Dr. Bernard McNamara Chair, Faculty Search Committee Department of Astronomy New Mexico State University, MSC 4500 1320 Frenger St. Las Cruces, NM 88003-8001

Applicants should arrange for three confidential letters of recommendation to be sent to the above address. Review of completed applications will begin January 1, 2010 and will continue until the position is filled or closed. Questions can be addressed to: astfaculty_at_nmsu.edu or (575) 646-4438.

New Mexico State University is an EEO/AA Employer. Offer of employment contingent upon verification of individual's eligibility for employment in the United States. All offers of employment, oral and written are contingent on the university's verification of credentials and other information required by federal law, state law, and NMSU policies/procedures, and will include the completion of a criminal history check.

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14. Four Tenure-Track Positions, Arizona State University
From: James Rhoads [James.Rhoads_at_asu.edu]

We are seeking to hire faculty in the areas of

- Extrasolar planet studies - Observational cosmology - Instrumentation development - Planetary atmospheres

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Extrasolar Planet Studies at the School of Earth and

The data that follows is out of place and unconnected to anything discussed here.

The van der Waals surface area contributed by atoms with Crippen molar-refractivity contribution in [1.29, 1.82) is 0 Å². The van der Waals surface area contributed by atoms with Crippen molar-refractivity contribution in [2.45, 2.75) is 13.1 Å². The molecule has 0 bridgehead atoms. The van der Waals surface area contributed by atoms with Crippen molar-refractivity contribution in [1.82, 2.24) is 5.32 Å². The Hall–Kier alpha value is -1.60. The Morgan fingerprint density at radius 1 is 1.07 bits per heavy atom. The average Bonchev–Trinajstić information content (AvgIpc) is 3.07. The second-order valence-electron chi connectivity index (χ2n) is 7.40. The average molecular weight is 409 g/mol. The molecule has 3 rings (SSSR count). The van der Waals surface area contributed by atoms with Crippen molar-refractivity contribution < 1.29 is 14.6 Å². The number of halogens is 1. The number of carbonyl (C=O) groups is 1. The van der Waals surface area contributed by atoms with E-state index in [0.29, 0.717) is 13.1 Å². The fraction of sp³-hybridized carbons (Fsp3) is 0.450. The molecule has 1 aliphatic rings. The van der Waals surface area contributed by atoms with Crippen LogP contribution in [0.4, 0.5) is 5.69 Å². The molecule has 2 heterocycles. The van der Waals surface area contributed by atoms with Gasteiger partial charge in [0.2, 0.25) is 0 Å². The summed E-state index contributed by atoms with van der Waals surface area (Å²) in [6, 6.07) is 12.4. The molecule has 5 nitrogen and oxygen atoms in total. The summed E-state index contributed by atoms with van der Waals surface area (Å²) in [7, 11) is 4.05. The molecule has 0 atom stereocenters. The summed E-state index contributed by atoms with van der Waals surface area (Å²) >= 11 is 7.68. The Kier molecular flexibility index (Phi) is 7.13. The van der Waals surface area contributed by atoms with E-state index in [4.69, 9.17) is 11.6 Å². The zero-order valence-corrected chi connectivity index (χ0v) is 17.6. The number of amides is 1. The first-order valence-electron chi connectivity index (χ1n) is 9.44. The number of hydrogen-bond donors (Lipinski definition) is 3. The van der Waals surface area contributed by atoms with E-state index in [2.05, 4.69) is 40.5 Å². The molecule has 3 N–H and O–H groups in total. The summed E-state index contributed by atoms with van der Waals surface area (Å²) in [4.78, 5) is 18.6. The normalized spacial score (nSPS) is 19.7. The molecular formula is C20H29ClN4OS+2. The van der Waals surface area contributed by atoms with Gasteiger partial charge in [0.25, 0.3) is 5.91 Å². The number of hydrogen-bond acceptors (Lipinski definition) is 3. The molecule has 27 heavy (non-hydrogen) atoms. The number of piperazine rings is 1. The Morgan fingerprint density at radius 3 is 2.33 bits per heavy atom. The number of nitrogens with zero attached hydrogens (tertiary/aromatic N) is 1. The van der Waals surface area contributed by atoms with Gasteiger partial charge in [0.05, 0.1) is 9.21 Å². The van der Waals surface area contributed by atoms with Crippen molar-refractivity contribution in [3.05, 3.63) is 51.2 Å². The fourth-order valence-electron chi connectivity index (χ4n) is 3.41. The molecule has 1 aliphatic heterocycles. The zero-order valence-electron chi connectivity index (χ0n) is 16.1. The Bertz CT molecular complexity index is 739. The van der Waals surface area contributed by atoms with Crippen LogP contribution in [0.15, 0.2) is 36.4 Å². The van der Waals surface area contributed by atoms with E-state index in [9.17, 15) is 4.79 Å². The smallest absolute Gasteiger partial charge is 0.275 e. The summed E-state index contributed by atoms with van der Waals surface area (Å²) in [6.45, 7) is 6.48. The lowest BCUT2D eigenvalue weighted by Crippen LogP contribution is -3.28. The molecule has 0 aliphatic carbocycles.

Space Exploration, Arizona State University:

We welcome candidates who wish to engage in collaborative, multidisciplinary research on the nature, formation, and evolution of extrasolar planets. Both observational and theoretical studies are of interest. Specific research areas might include but are not limited to: spectroscopy of planets and their host stars, novel techniques used to search for and characterize exoplanets, planetary interior models, and planetary dynamics. A demonstrated track record in research, teaching and grantsmanship is preferred.

Applications should include: 1) a cover letter that includes a description of the applicant's research and teaching interests, 2) a current CV, and 3) the names, addresses and telephone numbers of three references.